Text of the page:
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By Joseph J. Ellis

Knopf 26.95

In the long summer of 1776, delegates of the 13 colonies met, and after furious debate voted to secede from the British Empire. All this while a massive armada of 427 British warships carrying nearly 34,000 British and Hessian soldiers attacked and defeated our troops defending New York. With superior forces against our ragtag army, it should have been a decisive and final British victory except for the brilliance of General George Washington who, after losing New York, turned retreat into victory.


By Carsten Stroud

Knopf $25

I was fairly well into this book before I realized it was the second in a trilogy and began thinking, ‘I should have read the first, “Niceville,” first. Nevertheless, this one intrigued me even though I found Niceville not so nice. Detective Nick Kavanaugh and his wife, family lawyer Kate, who already have their hands full with events from volume one, now complicate their lives by adopting Rainey Teague, a brutalized orphan with loads of baggage. Planes crash, people disappear and international espionage brings federal investigators to this small town. For mystery and thrills, however, “The Homecoming” stands alone very well.


By Ivy Pochoda

Dennis Lehane Books $25.99

When two bored 15-year-olds in Red Hook, Brooklyn, June and Val, decide one night to have some fun doing something daring, they take a rubber raft into the river, but only Val returns, her bruised and unconscious body washed ashore. An accident? Or murder? Suspicions are cast on several residents of Visitation Street including Cree, a young black boy and Jonathan, a musician and teacher. Fadi, a Lebanese shopkeeper, keeps residents informed with his self-produced newsletter. All characters are so believable, they seem familiar. Pochoda confirms the brilliance she debuted in her first novel, “The Art of Disappearing.” Excellent!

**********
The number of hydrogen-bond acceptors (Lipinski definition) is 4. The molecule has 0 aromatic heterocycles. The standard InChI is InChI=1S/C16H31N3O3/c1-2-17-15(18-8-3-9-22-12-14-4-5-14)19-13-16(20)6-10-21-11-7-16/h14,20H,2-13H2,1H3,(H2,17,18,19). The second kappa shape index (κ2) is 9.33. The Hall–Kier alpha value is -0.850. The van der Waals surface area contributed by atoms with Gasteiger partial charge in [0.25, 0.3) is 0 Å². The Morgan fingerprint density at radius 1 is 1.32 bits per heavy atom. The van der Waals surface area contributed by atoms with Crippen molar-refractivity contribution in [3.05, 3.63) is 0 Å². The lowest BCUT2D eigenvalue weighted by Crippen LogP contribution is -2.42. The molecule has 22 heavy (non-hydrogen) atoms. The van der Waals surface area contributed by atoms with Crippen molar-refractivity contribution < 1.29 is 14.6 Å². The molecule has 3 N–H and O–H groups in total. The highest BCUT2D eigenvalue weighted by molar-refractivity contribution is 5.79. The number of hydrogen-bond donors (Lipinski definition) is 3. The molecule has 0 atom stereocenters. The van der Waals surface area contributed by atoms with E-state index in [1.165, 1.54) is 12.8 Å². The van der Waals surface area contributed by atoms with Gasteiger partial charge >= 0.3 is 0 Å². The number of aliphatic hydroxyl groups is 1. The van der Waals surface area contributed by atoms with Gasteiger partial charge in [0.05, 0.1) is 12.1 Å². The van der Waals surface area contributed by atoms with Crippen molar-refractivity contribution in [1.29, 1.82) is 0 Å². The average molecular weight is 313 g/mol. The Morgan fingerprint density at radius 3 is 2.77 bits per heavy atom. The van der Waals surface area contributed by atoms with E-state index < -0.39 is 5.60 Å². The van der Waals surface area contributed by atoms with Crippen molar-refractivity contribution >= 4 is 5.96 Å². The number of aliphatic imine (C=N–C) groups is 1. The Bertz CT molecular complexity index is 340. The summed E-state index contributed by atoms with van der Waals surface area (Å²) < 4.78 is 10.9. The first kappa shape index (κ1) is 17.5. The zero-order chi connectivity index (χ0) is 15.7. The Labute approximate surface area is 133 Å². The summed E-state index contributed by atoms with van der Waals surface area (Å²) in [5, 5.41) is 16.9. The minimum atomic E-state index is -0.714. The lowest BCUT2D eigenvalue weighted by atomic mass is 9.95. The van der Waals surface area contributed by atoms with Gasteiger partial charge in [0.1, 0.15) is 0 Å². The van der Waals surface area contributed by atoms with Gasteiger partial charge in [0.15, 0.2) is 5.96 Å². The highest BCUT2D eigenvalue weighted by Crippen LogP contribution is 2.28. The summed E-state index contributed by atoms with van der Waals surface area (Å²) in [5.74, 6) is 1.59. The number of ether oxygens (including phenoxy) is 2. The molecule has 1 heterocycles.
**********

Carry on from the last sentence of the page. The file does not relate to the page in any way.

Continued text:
By Billy Crystal

Henry Holt $28

From the very first line in Crystal’s Memoir, we’re reminded of his nine stints as master of ceremonies of the Oscars as he recollects the joy and laughs of his early years with family, friends and rabbis, getting melancholy only when recollecting their passing. On his 65th birthday this past March, he got to thinking of his own demise and the need to find his own burial plots. The scene with the tomb salesman quickly turns into one of the funniest stories of all. He’s not foolin’ anybody, he’s still the funniest man around.

THE SATURDAY EVENING POST’S 300 funniest cartoons


You’ll find more sidesplitting laughs in this very funny collection of cartoons in the special Humor Issue of the Post. Enjoy them at your leisure, but don’t read them all at once. Your side may actually split.


By James Patterson & David Ellis

Little, Brown $28

In a departure from Patterson’s usual style, the principal character is the narrator, Ben Casper, who witnesses his girlfriend falling to her death from her high-rise balcony. The police call it suicide, which Ben doubts. He sets out to find her murderer. What he finds is that she’s been living a double life, unfaithful to him and others. His investigation involves driving his motorcycle recklessly through busy streets as he recites quirks of past presidents and quotes of movie stars. Not Patterson’s usual formula, except for the tantalizing short chapters.

By Joseph J. Ellis

By Carsten Stroud

By Ivy Pochoda

By Billy Crystal

‘The Saturday Evening Post’s 300 Funniest Cartoons’

By James Patterson and David Ellis